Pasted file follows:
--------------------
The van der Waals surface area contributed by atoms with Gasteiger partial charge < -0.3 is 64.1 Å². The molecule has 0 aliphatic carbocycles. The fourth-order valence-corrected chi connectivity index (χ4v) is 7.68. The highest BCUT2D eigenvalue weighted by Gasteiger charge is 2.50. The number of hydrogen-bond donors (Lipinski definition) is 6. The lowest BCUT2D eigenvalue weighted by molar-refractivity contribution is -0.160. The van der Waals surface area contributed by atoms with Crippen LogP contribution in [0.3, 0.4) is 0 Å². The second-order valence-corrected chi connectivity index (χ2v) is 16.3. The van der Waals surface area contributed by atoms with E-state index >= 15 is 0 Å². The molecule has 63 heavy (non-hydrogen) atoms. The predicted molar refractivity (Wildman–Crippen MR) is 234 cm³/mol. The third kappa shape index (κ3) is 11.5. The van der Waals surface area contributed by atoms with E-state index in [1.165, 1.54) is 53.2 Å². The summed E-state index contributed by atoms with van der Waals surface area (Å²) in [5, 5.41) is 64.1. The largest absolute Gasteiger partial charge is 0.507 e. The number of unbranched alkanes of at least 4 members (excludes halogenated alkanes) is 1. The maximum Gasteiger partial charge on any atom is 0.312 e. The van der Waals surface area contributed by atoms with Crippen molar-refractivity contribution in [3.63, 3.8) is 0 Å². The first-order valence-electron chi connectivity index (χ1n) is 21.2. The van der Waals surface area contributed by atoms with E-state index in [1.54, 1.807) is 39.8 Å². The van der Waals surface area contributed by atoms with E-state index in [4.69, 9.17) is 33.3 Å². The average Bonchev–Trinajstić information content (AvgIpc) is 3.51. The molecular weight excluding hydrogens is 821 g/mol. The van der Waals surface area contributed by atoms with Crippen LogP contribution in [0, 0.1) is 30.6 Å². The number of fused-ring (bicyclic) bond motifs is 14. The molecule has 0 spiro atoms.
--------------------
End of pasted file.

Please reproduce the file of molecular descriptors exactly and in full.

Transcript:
The van der Waals surface area contributed by atoms with Gasteiger partial charge < -0.3 is 64.1 Å². The molecule has 0 aliphatic carbocycles. The fourth-order valence-corrected chi connectivity index (χ4v) is 7.68. The highest BCUT2D eigenvalue weighted by Gasteiger charge is 2.50. The number of hydrogen-bond donors (Lipinski definition) is 6. The lowest BCUT2D eigenvalue weighted by molar-refractivity contribution is -0.160. The van der Waals surface area contributed by atoms with Crippen LogP contribution in [0.3, 0.4) is 0 Å². The second-order valence-corrected chi connectivity index (χ2v) is 16.3. The van der Waals surface area contributed by atoms with E-state index >= 15 is 0 Å². The molecule has 63 heavy (non-hydrogen) atoms. The predicted molar refractivity (Wildman–Crippen MR) is 234 cm³/mol. The third kappa shape index (κ3) is 11.5. The van der Waals surface area contributed by atoms with E-state index in [1.165, 1.54) is 53.2 Å². The summed E-state index contributed by atoms with van der Waals surface area (Å²) in [5, 5.41) is 64.1. The largest absolute Gasteiger partial charge is 0.507 e. The number of unbranched alkanes of at least 4 members (excludes halogenated alkanes) is 1. The maximum Gasteiger partial charge on any atom is 0.312 e. The van der Waals surface area contributed by atoms with Crippen molar-refractivity contribution in [3.63, 3.8) is 0 Å². The first-order valence-electron chi connectivity index (χ1n) is 21.2. The van der Waals surface area contributed by atoms with E-state index in [1.54, 1.807) is 39.8 Å². The van der Waals surface area contributed by atoms with E-state index in [4.69, 9.17) is 33.3 Å². The average Bonchev–Trinajstić information content (AvgIpc) is 3.51. The molecular weight excluding hydrogens is 821 g/mol. The van der Waals surface area contributed by atoms with Crippen LogP contribution in [0, 0.1) is 30.6 Å². The number of fused-ring (bicyclic) bond motifs is 14. The molecule has 0 spiro atoms.